Nepal | May 27, 2020

NEA to bring imported power to Kathmandu

Himalayan News Service
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Kathmandu, January 7

In line with its plan to import additional 40 megawatts of electricity through Muzaffarpur-Dhalkebar cross border transmission line from February, Nepal Electricity Authority (NEA) has quickened the pace of putting in place necessary safety measures in transmission lines to transfer the imported power to Kathmandu Valley.

NEA is gearing up to bring the imported power to Kathmandu — the major load centre of the country — as two critical transmission infrastructure, namely, Hetauda-Matatirtha-Syuchatar transmission line and Dhalkebar-Hetauda-Lamusanghu-Bhaktapur transmission line are expected to commence operation within two weeks.

After the completion of these two projects, NEA will be able to bring the power imported from India to Kathmandu, according to Prabal Adhikari, chief of the Power Trade Department of NEA.

“In the long run, we plan to synchronise the power grids of India and Nepal,” he informed, adding that NEA would be able to bring up to 90 MW via Dhalkebar-Hetauda-Lamusanghu-Bhaktapur transmission line after installing necessary safety measures that will prevent the power system from collapsing in case of any glitches.

Currently, NEA has been importing 120 MW via Muzaffarpur-Dhalkebar cross-border transmission line. The additional 40 MW will be added from February as per the power purchase agreement between NEA and Indian government’s NTPC Vidyut Vyapar Nigam (NVVN), a wholly owned subsidiary of India’s state-owned NTPC.

NEA signed agreement with NVVN to import additional 80 MW power recently, of which 40 MW has been supplied from January 1 and NEA has been distributing that quantum of electricity to Hetauda region since the start of the New Year. After starting to supply the imported power to Hetauda region, NEA switched electricity generated from Trishuli (21 MW) and Devighat (14 MW) to Kathmandu, which was being supplied to Hetauda region earlier.

NEA had signed the agreement with NVVN to bring 80 MW additional electricity in two phases due to lack of required infrastructure to distribute power in the country.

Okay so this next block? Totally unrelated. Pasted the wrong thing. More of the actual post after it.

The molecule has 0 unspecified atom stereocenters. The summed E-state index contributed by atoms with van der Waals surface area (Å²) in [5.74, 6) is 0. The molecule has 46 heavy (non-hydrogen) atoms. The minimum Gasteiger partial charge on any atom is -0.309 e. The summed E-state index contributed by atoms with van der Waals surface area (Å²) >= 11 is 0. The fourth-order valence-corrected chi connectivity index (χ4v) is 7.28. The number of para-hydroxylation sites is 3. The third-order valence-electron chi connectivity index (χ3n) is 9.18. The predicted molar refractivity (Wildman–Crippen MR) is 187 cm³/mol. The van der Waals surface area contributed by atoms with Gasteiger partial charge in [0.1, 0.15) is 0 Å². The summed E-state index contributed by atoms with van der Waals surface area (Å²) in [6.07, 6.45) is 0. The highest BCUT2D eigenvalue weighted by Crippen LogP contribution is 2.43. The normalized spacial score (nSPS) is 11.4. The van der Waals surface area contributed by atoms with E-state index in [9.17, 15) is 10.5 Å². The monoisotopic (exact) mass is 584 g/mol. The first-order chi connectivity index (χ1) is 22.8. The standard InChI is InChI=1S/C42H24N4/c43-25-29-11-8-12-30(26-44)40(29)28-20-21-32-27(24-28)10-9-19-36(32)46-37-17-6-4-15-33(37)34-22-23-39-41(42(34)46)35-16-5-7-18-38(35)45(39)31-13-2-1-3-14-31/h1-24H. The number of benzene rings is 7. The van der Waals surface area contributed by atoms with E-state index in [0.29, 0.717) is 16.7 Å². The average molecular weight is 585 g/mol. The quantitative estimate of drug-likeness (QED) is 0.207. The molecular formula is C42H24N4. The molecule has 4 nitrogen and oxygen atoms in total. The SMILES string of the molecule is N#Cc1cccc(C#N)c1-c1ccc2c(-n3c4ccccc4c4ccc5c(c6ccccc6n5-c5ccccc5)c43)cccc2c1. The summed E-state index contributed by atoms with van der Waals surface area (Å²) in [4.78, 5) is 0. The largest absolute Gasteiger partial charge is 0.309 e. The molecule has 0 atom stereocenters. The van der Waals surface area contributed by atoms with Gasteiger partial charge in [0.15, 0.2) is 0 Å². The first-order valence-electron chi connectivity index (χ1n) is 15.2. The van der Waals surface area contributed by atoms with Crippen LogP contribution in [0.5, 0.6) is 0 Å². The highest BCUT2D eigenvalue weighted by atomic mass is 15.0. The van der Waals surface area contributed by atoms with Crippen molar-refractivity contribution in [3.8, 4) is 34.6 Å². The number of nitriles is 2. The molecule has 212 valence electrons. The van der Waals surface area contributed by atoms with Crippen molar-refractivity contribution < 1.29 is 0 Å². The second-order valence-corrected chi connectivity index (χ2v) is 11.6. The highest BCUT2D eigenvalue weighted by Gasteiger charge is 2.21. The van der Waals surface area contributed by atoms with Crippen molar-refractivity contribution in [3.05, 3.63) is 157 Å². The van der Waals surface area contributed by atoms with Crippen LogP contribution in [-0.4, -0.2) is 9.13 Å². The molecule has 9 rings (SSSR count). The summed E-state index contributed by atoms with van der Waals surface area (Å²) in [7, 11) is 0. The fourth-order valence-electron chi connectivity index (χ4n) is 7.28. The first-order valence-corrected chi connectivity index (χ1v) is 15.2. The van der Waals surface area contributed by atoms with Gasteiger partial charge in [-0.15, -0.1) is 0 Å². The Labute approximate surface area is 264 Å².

“As we are going to import 40 MW from February, we are preparing to transfer that quantum via Dhalkebar-Hetauda-Lamusanghu-Bhaktapur transmission line to Kathmandu,” as per Adhikari.

NEA can also bring electricity imported from India via Hetauda-Matatirtha-Syuchatar transmission to Kathmandu after synchronising the power grid with Indian power grid.

The test operation of the Hetauda-Matatirtha section of the project has already been carried out, and this transmission line will come into full-fledged operation after the roof lines of five houses that fall on the right of way from Matatirtha to Syuchatar are lowered, as per Adhikari.

“Completion of Dhalkebar-Hetauda-Lamusanghu-Bhaktapur transmission line project is also in the last leg and is expected to be completed within two weeks.”

Dhalkebar-Hetauda-Lamusanghu-Bhaktapur transmission is one of the longest running projects — around 14 years — being implemented by NEA.

10,000 transformers to be procured

KATHMANDU: Nepal Electricity Authority (NEA) has started the process of importing 10,000 transformers in a bid to make distribution system robust. The Ministry of Finance has already released an additional budget of Rs 5.37 billion to NEA through Ministry of Energy for the purpose. NEA is preparing to import a large number of transformers eyeing further electrification in the country as around 1,100 MW (456 MW Upper Tamakoshi and remaining from independent power producers) would be added to the national grid by the end of next fiscal 2017-18, as per Prabal Adhikari, chief of the Power Trade Department of NEA. “NEA has also expedited replacing the transformers in Kathmandu Valley to prevent leakage of electricity and build an efficient distribution system.”

A version of this article appears in print on January 08, 2017 of The Himalayan Times.

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